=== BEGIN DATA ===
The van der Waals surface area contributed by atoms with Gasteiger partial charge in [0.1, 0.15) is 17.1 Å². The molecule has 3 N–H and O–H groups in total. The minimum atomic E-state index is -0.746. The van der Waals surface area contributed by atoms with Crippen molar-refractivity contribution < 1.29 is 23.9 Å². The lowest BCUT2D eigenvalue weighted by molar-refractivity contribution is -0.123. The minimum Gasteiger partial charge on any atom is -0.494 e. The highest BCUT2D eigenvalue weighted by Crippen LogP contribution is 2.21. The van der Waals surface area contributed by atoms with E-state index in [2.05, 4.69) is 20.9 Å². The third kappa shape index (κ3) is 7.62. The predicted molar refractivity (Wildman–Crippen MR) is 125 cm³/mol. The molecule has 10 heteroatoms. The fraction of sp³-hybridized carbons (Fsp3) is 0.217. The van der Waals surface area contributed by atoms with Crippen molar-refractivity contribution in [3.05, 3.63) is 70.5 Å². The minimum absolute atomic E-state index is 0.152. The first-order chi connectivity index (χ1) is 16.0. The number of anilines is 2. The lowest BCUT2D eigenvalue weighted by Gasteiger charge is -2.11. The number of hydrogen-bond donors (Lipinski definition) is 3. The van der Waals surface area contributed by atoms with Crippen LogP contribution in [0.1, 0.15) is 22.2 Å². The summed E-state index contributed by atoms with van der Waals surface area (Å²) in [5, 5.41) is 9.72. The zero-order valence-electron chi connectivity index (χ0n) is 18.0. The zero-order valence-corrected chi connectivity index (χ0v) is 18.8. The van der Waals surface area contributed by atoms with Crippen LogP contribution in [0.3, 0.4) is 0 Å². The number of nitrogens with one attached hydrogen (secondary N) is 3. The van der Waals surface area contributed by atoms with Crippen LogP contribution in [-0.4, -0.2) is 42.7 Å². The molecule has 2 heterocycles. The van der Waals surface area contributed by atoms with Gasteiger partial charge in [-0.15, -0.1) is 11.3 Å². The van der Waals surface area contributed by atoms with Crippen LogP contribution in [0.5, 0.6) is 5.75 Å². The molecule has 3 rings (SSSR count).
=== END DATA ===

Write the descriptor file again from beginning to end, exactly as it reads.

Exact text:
The van der Waals surface area contributed by atoms with Gasteiger partial charge in [0.1, 0.15) is 17.1 Å². The molecule has 3 N–H and O–H groups in total. The minimum atomic E-state index is -0.746. The van der Waals surface area contributed by atoms with Crippen molar-refractivity contribution < 1.29 is 23.9 Å². The lowest BCUT2D eigenvalue weighted by molar-refractivity contribution is -0.123. The minimum Gasteiger partial charge on any atom is -0.494 e. The highest BCUT2D eigenvalue weighted by Crippen LogP contribution is 2.21. The van der Waals surface area contributed by atoms with E-state index in [2.05, 4.69) is 20.9 Å². The third kappa shape index (κ3) is 7.62. The predicted molar refractivity (Wildman–Crippen MR) is 125 cm³/mol. The molecule has 10 heteroatoms. The fraction of sp³-hybridized carbons (Fsp3) is 0.217. The van der Waals surface area contributed by atoms with Crippen molar-refractivity contribution in [3.05, 3.63) is 70.5 Å². The minimum absolute atomic E-state index is 0.152. The first-order chi connectivity index (χ1) is 16.0. The number of anilines is 2. The lowest BCUT2D eigenvalue weighted by Gasteiger charge is -2.11. The number of hydrogen-bond donors (Lipinski definition) is 3. The van der Waals surface area contributed by atoms with Crippen LogP contribution in [0.1, 0.15) is 22.2 Å². The summed E-state index contributed by atoms with van der Waals surface area (Å²) in [5, 5.41) is 9.72. The zero-order valence-electron chi connectivity index (χ0n) is 18.0. The zero-order valence-corrected chi connectivity index (χ0v) is 18.8. The van der Waals surface area contributed by atoms with Crippen LogP contribution in [0.3, 0.4) is 0 Å². The number of nitrogens with one attached hydrogen (secondary N) is 3. The van der Waals surface area contributed by atoms with Crippen LogP contribution in [-0.4, -0.2) is 42.7 Å². The molecule has 2 heterocycles. The van der Waals surface area contributed by atoms with Gasteiger partial charge in [-0.15, -0.1) is 11.3 Å². The van der Waals surface area contributed by atoms with Crippen LogP contribution in [0.5, 0.6) is 5.75 Å². The molecule has 3 rings (SSSR count).